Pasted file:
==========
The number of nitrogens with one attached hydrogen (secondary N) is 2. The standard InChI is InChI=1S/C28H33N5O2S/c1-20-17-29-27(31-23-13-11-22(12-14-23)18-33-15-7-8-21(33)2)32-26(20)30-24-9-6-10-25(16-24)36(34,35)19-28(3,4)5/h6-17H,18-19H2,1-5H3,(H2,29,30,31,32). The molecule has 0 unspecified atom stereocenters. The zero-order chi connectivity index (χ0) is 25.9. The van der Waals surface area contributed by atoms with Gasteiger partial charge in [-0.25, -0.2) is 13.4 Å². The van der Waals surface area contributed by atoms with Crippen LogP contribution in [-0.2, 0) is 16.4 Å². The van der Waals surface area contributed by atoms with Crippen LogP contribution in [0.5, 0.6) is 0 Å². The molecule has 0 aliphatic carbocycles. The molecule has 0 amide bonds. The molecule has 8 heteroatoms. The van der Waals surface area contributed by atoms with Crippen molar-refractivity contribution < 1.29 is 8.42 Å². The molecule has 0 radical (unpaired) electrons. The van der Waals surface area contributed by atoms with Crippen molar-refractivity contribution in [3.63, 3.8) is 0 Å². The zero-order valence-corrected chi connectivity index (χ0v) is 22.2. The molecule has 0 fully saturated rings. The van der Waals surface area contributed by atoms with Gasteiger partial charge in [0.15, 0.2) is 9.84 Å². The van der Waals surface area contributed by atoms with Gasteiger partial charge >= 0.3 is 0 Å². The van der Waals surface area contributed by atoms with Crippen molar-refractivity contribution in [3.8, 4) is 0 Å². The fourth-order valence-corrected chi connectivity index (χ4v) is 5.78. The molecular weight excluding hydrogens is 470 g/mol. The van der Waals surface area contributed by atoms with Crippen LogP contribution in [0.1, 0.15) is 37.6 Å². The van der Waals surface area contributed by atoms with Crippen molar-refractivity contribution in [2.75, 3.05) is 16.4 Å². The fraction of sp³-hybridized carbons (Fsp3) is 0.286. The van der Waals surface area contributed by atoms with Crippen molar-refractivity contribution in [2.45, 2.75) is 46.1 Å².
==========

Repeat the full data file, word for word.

The number of nitrogens with one attached hydrogen (secondary N) is 2. The standard InChI is InChI=1S/C28H33N5O2S/c1-20-17-29-27(31-23-13-11-22(12-14-23)18-33-15-7-8-21(33)2)32-26(20)30-24-9-6-10-25(16-24)36(34,35)19-28(3,4)5/h6-17H,18-19H2,1-5H3,(H2,29,30,31,32). The molecule has 0 unspecified atom stereocenters. The zero-order chi connectivity index (χ0) is 25.9. The van der Waals surface area contributed by atoms with Gasteiger partial charge in [-0.25, -0.2) is 13.4 Å². The van der Waals surface area contributed by atoms with Crippen LogP contribution in [-0.2, 0) is 16.4 Å². The van der Waals surface area contributed by atoms with Crippen LogP contribution in [0.5, 0.6) is 0 Å². The molecule has 0 aliphatic carbocycles. The molecule has 0 amide bonds. The molecule has 8 heteroatoms. The van der Waals surface area contributed by atoms with Crippen molar-refractivity contribution < 1.29 is 8.42 Å². The molecule has 0 radical (unpaired) electrons. The van der Waals surface area contributed by atoms with Crippen molar-refractivity contribution in [3.63, 3.8) is 0 Å². The zero-order valence-corrected chi connectivity index (χ0v) is 22.2. The molecule has 0 fully saturated rings. The van der Waals surface area contributed by atoms with Gasteiger partial charge in [0.15, 0.2) is 9.84 Å². The van der Waals surface area contributed by atoms with Gasteiger partial charge >= 0.3 is 0 Å². The van der Waals surface area contributed by atoms with Crippen molar-refractivity contribution in [3.8, 4) is 0 Å². The fourth-order valence-corrected chi connectivity index (χ4v) is 5.78. The molecular weight excluding hydrogens is 470 g/mol. The van der Waals surface area contributed by atoms with Crippen LogP contribution in [0.1, 0.15) is 37.6 Å². The van der Waals surface area contributed by atoms with Crippen molar-refractivity contribution in [2.75, 3.05) is 16.4 Å². The fraction of sp³-hybridized carbons (Fsp3) is 0.286. The van der Waals surface area contributed by atoms with Crippen molar-refractivity contribution in [2.45, 2.75) is 46.1 Å².